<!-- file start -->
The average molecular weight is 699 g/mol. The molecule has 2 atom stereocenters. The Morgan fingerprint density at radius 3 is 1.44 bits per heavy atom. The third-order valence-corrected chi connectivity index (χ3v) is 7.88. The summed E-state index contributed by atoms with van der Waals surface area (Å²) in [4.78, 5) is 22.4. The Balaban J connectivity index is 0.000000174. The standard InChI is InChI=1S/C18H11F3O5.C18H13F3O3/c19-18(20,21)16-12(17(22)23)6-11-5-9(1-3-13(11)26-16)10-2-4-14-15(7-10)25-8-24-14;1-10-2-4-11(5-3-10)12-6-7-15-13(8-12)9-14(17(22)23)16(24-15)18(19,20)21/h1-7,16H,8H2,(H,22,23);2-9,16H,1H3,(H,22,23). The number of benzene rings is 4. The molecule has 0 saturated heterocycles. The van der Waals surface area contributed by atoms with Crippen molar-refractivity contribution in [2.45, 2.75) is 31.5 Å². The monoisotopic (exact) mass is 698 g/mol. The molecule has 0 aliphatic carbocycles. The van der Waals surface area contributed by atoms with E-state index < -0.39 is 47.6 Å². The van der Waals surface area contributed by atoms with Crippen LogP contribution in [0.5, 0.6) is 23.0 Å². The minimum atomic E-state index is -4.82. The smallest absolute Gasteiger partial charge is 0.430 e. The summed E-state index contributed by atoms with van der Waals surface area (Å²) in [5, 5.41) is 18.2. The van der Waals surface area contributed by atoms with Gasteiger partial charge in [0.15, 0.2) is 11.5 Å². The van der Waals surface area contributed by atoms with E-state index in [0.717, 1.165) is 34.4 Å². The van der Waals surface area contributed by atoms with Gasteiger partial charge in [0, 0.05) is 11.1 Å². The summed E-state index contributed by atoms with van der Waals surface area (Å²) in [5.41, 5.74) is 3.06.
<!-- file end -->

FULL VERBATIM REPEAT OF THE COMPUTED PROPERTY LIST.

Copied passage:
The average molecular weight is 699 g/mol. The molecule has 2 atom stereocenters. The Morgan fingerprint density at radius 3 is 1.44 bits per heavy atom. The third-order valence-corrected chi connectivity index (χ3v) is 7.88. The summed E-state index contributed by atoms with van der Waals surface area (Å²) in [4.78, 5) is 22.4. The Balaban J connectivity index is 0.000000174. The standard InChI is InChI=1S/C18H11F3O5.C18H13F3O3/c19-18(20,21)16-12(17(22)23)6-11-5-9(1-3-13(11)26-16)10-2-4-14-15(7-10)25-8-24-14;1-10-2-4-11(5-3-10)12-6-7-15-13(8-12)9-14(17(22)23)16(24-15)18(19,20)21/h1-7,16H,8H2,(H,22,23);2-9,16H,1H3,(H,22,23). The number of benzene rings is 4. The molecule has 0 saturated heterocycles. The van der Waals surface area contributed by atoms with Crippen molar-refractivity contribution in [2.45, 2.75) is 31.5 Å². The monoisotopic (exact) mass is 698 g/mol. The molecule has 0 aliphatic carbocycles. The van der Waals surface area contributed by atoms with E-state index < -0.39 is 47.6 Å². The van der Waals surface area contributed by atoms with Crippen LogP contribution in [0.5, 0.6) is 23.0 Å². The minimum atomic E-state index is -4.82. The smallest absolute Gasteiger partial charge is 0.430 e. The summed E-state index contributed by atoms with van der Waals surface area (Å²) in [5, 5.41) is 18.2. The van der Waals surface area contributed by atoms with Gasteiger partial charge in [0.15, 0.2) is 11.5 Å². The van der Waals surface area contributed by atoms with E-state index in [0.717, 1.165) is 34.4 Å². The van der Waals surface area contributed by atoms with Gasteiger partial charge in [0, 0.05) is 11.1 Å². The summed E-state index contributed by atoms with van der Waals surface area (Å²) in [5.41, 5.74) is 3.06.